How to Fix Water Stains on Ceiling
Water stains on ceilings is one of those home repair projects that demands attention.
It can either be an old problem whose cause was repaired but not finished or a new problem that needs identified before it leads to more damage. Either way, it’s a something that makes a difference when done right.
Identify the Source
The first step in solving a water stain problem is understanding when the water damage happened. With just a bit of work, you can narrow down the problem.
1. Is this a new or old water stain?
Have you known about this for a while and simply not repainted it? Did the homes previous owners disclose water damage and you are just now getting to fixing it? Or have you just noticed it, and it’s wet, and you’re starting to get worried.
2. Where is the stain?
Is there a bathroom above it? Maybe the tub over flowed at some point and the water stained the ceiling. Perhaps there’s a slow leak from the toilet.
Is it close to an outside wall? If this is the case, you’ll need to look at the roof and downspouts. There might be a clog in a downspout and water is heading into the house. Or you might have roof damage and need some shingles repaired.
Is the water stain under your HVAC system? In Philadelphia, there are quite a few older homes that can have leaking pipes or old radiator systems that should be checked out. Doing a little investigating will provide indication of how to tackle the source of the problem.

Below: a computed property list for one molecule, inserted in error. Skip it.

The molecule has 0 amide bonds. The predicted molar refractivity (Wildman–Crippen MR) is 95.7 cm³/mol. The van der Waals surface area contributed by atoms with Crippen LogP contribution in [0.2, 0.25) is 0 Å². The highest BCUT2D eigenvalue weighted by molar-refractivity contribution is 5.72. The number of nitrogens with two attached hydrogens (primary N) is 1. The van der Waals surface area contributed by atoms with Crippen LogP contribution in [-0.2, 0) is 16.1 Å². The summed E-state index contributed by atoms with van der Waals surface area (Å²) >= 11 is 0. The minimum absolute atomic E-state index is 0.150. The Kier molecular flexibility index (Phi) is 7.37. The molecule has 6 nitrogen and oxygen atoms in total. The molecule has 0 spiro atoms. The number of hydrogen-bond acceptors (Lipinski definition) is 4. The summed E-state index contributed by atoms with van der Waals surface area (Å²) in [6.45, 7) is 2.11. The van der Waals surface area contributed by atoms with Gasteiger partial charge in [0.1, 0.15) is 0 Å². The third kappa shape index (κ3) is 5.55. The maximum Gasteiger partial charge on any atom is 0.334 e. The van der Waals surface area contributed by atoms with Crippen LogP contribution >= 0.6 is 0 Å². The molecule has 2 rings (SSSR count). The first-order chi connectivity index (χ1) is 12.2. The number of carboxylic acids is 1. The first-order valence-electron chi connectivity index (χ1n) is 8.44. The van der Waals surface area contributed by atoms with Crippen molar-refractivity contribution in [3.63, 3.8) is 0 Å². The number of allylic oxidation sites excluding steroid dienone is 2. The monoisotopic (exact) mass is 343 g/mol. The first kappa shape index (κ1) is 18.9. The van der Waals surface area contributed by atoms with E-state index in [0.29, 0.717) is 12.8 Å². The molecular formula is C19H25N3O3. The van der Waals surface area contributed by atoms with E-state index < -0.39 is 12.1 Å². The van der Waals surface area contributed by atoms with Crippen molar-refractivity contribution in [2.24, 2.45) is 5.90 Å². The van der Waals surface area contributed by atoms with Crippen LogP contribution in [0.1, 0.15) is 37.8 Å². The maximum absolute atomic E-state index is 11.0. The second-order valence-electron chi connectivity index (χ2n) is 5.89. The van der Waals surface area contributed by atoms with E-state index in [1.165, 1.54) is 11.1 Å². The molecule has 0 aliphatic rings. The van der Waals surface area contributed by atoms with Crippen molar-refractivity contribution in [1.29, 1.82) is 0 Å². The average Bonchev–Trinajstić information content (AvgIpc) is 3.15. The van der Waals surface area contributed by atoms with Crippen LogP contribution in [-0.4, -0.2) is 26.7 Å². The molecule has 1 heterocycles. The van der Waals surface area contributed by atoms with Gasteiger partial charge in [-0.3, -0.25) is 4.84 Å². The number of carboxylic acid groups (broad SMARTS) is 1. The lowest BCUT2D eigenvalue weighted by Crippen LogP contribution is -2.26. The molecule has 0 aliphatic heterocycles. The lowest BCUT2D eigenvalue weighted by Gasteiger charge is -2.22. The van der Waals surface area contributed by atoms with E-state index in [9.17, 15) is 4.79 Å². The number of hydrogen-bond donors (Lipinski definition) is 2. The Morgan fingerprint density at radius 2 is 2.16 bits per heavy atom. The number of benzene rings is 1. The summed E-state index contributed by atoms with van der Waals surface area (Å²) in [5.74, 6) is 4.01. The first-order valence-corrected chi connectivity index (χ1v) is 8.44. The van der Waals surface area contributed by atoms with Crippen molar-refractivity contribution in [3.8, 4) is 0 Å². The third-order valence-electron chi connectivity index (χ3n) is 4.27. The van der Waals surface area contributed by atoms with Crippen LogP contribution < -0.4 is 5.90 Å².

3. Can you fix the problem or do you need a professional?
You know your skills and limits. Some of these problems are easier to fix than others and a quick trip to the home improvement store might be all you need. But water damage is not something to mess around with so make sure everything is fixed before moving on.
How to Fix Water Stains on Ceiling
Once your repairs are complete, you’ll need to do a few things before simply slapping some paint on the ceiling. Take the time to gather all your supplies to clean, prime and paint the area.
1. Clean and disinfect the stained area
This step is critical to the success of the project. The stain could have mildew, grease, dirt or other gross stuff that you’ll not only want to clean up but also their removal helps the paint adhere better. Bonus: cleaning the stain can lighten the stain so the new paint does not need to work as hard to cover it up. To clean the area, you’ll need bleach, sponge, bucket, ladder, drop cloth, clean towel and safety goggles.